A Late Quartet (Performance)
Firstly, no, I am not actually talking about the recent pensioner pleasing picture about the elderly opera singers in a special retirement home; that is a different movie entirely. This is just one of those A Single Man / A Serious Man situations that sometimes arise and as this picture, my particular preference of the two, was the second to see release – lending some literalism to its otherwise outstanding title – it was unfortunately seen as secondary. Perhaps once some time has passed the two will separate and the stronger film will be able to stand on its own as Beethoven arguably did from Mozart with the very late quartets in question; I certainly hope so, because although it is far from perfect there is something special to be found in this film, something that the replacement title, Performance, doesn’t quite capture.
Another reason that the original title is such a great fit for the film is that we come into this story – both through the in media res intro and the actual opening scene – of a struggling star quartet so very late in their tale, we walk in late to the show but somehow still manage to be moved by it. Primarily this is because although this may be their seventh movement – the quartet late in another way, deceased – we are handed bars of their sixth and prior as scatterings during the dialogue and through a few pieces of prescient film-making so that by the end we are aware of the entire incestuous history of this quartet. There is something remarkably lived in about this film, there is a history to every role, to every relationship and it is fascinating to dig up and discover these even if when found the relic is rather tarnished as a result of its burial; none of the plots themselves are all that remarkable or new, they are repeating motifs rearranged here well enough.
This classic status extends to the actors at the films core, all four members of the quartet are high quality character actors: Walken, Keener and Hoffman ( Yes, this film also has a Hoffman of its own) are all favorites of mine and deliver here as they have so many times before, though occasionally in new ways. Mark Ivanir, who I wasn’t so familiar with, more than holds his own with the highly esteemed ensemble; about as big a compliment as one could give I think. A Late Quarter is certainly a classy film about a classy subject but thanks to this cast you don’t need to be completely high-class or an expert in classical music to enjoy it. Though music is their focus the film itself spends more time on the social and humanitarian issues of its characters than their performances; think the films of Nicole Holofcener minus some of the more obvious comedy. Though its title suggest death A Late Quartet is a movie about life, it’s just that for its characters life is classical music.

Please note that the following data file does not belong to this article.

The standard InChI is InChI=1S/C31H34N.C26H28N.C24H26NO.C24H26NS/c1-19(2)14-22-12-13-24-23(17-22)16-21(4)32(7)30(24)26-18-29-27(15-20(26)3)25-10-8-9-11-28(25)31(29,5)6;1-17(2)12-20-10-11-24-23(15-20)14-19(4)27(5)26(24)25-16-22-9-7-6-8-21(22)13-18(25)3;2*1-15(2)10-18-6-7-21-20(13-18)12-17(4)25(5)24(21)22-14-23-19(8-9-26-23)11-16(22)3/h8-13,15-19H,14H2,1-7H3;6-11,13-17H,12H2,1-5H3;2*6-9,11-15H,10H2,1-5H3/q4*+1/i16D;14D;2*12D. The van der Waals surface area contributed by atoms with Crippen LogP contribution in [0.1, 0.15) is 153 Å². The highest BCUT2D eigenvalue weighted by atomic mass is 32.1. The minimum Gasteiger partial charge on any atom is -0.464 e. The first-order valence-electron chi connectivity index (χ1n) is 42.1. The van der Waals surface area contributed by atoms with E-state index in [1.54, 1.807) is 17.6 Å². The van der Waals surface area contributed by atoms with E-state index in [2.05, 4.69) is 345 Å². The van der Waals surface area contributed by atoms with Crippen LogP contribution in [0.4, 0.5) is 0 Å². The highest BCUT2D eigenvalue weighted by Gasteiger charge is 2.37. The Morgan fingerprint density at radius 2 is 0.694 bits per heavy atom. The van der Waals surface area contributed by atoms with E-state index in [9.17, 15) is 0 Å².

This is nowhere more clear than in the scenes showing Christopher Walken’s Cellist as he lectures students about his art. His two monologues are marvelously written, effortlessly equating elements of composition and recital with equivalents in external reality and the structure of the film that follows; poetic and philosophical in equal parts. I am ashamedly something of a Luddite when it comes to the likes of Ludwig, able to appreciate his music on a mere audio level but unable to read it or read much into it; A Late Quarter worked well as a sort of primer for such abilities. Concepts such as attacca and fugue are here translated, through the prism of the characters, into a cinematic language that I can much more easily comprehend; their implications here though are meaningful in the same way as there are to music: ambiguously, mischievously swirling through and between the beats, open for your own personal reading.
So there is something very special about this picture, particularly when it has the cast pick up their instruments, and that primarily stems from the careful composition of Writer/Director Yaron Zilberman; it’s clear that this script has come from very close to his heart, that it was a project of great care. This film though is Zilberman’s feature debut, it is only early in his career, and so although the script is solid and the cast compelling without the cohesion of a strong director – their role very much akin to that of second chair violin – the end result is unfourtunately a little less than its stellar parts. There are a few bum notes and a lack of looming vision that let this film down, depriving it the same status given to the titular quartets, but for a first try it is both an impressive and unique debut. As much as I do love Dustin I much more want to see what Yaron can do next. He is Alexander, the rising star.